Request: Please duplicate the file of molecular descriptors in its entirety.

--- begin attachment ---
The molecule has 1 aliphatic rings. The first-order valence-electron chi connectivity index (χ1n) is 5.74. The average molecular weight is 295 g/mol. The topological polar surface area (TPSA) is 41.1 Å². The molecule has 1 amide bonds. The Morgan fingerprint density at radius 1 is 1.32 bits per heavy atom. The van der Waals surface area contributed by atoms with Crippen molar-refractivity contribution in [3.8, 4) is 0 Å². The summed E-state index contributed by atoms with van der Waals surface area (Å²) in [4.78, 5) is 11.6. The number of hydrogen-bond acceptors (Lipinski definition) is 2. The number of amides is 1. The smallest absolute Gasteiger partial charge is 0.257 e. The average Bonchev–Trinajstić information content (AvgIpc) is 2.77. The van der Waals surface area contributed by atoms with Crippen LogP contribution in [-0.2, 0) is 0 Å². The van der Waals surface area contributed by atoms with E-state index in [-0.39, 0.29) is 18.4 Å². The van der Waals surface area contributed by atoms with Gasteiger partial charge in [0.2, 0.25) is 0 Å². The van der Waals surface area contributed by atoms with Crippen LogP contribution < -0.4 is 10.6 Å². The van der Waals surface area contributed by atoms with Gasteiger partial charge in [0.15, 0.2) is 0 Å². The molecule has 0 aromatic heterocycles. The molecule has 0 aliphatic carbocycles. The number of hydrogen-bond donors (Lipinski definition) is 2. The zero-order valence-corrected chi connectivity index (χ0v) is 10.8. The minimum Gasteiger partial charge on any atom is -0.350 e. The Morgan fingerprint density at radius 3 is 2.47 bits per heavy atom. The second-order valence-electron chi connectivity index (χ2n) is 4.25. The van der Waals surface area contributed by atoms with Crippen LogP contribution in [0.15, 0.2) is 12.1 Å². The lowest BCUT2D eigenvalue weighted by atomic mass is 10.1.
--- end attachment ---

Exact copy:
The molecule has 1 aliphatic rings. The first-order valence-electron chi connectivity index (χ1n) is 5.74. The average molecular weight is 295 g/mol. The topological polar surface area (TPSA) is 41.1 Å². The molecule has 1 amide bonds. The Morgan fingerprint density at radius 1 is 1.32 bits per heavy atom. The van der Waals surface area contributed by atoms with Crippen molar-refractivity contribution in [3.8, 4) is 0 Å². The summed E-state index contributed by atoms with van der Waals surface area (Å²) in [4.78, 5) is 11.6. The number of hydrogen-bond acceptors (Lipinski definition) is 2. The number of amides is 1. The smallest absolute Gasteiger partial charge is 0.257 e. The average Bonchev–Trinajstić information content (AvgIpc) is 2.77. The van der Waals surface area contributed by atoms with Crippen LogP contribution in [-0.2, 0) is 0 Å². The van der Waals surface area contributed by atoms with E-state index in [-0.39, 0.29) is 18.4 Å². The van der Waals surface area contributed by atoms with Gasteiger partial charge in [0.2, 0.25) is 0 Å². The van der Waals surface area contributed by atoms with Crippen LogP contribution < -0.4 is 10.6 Å². The van der Waals surface area contributed by atoms with Gasteiger partial charge in [0.15, 0.2) is 0 Å². The molecule has 0 aromatic heterocycles. The molecule has 0 aliphatic carbocycles. The number of hydrogen-bond donors (Lipinski definition) is 2. The zero-order valence-corrected chi connectivity index (χ0v) is 10.8. The minimum Gasteiger partial charge on any atom is -0.350 e. The Morgan fingerprint density at radius 3 is 2.47 bits per heavy atom. The second-order valence-electron chi connectivity index (χ2n) is 4.25. The van der Waals surface area contributed by atoms with Crippen LogP contribution in [0.15, 0.2) is 12.1 Å². The lowest BCUT2D eigenvalue weighted by atomic mass is 10.1.